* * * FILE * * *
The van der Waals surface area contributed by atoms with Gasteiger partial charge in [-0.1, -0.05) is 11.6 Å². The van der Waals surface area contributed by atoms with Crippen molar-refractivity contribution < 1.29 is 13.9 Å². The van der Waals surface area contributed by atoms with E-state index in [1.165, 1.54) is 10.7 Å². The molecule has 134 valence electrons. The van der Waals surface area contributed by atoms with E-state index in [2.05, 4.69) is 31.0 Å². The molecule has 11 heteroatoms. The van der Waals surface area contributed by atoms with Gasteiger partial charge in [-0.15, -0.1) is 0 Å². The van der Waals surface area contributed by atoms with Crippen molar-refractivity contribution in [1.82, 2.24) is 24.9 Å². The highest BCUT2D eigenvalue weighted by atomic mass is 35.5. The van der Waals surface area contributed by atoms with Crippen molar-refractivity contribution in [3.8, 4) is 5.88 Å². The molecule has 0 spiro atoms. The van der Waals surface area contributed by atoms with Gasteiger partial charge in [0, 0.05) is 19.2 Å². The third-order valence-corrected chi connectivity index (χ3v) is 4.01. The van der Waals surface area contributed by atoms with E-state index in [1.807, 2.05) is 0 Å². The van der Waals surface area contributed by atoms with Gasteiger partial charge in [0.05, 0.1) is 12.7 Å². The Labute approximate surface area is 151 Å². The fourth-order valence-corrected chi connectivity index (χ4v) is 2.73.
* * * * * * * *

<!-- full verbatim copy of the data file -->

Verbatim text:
The van der Waals surface area contributed by atoms with Gasteiger partial charge in [-0.1, -0.05) is 11.6 Å². The van der Waals surface area contributed by atoms with Crippen molar-refractivity contribution < 1.29 is 13.9 Å². The van der Waals surface area contributed by atoms with E-state index in [1.165, 1.54) is 10.7 Å². The molecule has 134 valence electrons. The van der Waals surface area contributed by atoms with E-state index in [2.05, 4.69) is 31.0 Å². The molecule has 11 heteroatoms. The van der Waals surface area contributed by atoms with Gasteiger partial charge in [-0.15, -0.1) is 0 Å². The van der Waals surface area contributed by atoms with Crippen molar-refractivity contribution in [1.82, 2.24) is 24.9 Å². The highest BCUT2D eigenvalue weighted by atomic mass is 35.5. The van der Waals surface area contributed by atoms with Crippen molar-refractivity contribution in [3.8, 4) is 5.88 Å². The molecule has 0 spiro atoms. The van der Waals surface area contributed by atoms with Gasteiger partial charge in [0, 0.05) is 19.2 Å². The third-order valence-corrected chi connectivity index (χ3v) is 4.01. The van der Waals surface area contributed by atoms with E-state index in [1.807, 2.05) is 0 Å². The van der Waals surface area contributed by atoms with Gasteiger partial charge in [0.05, 0.1) is 12.7 Å². The Labute approximate surface area is 151 Å². The fourth-order valence-corrected chi connectivity index (χ4v) is 2.73.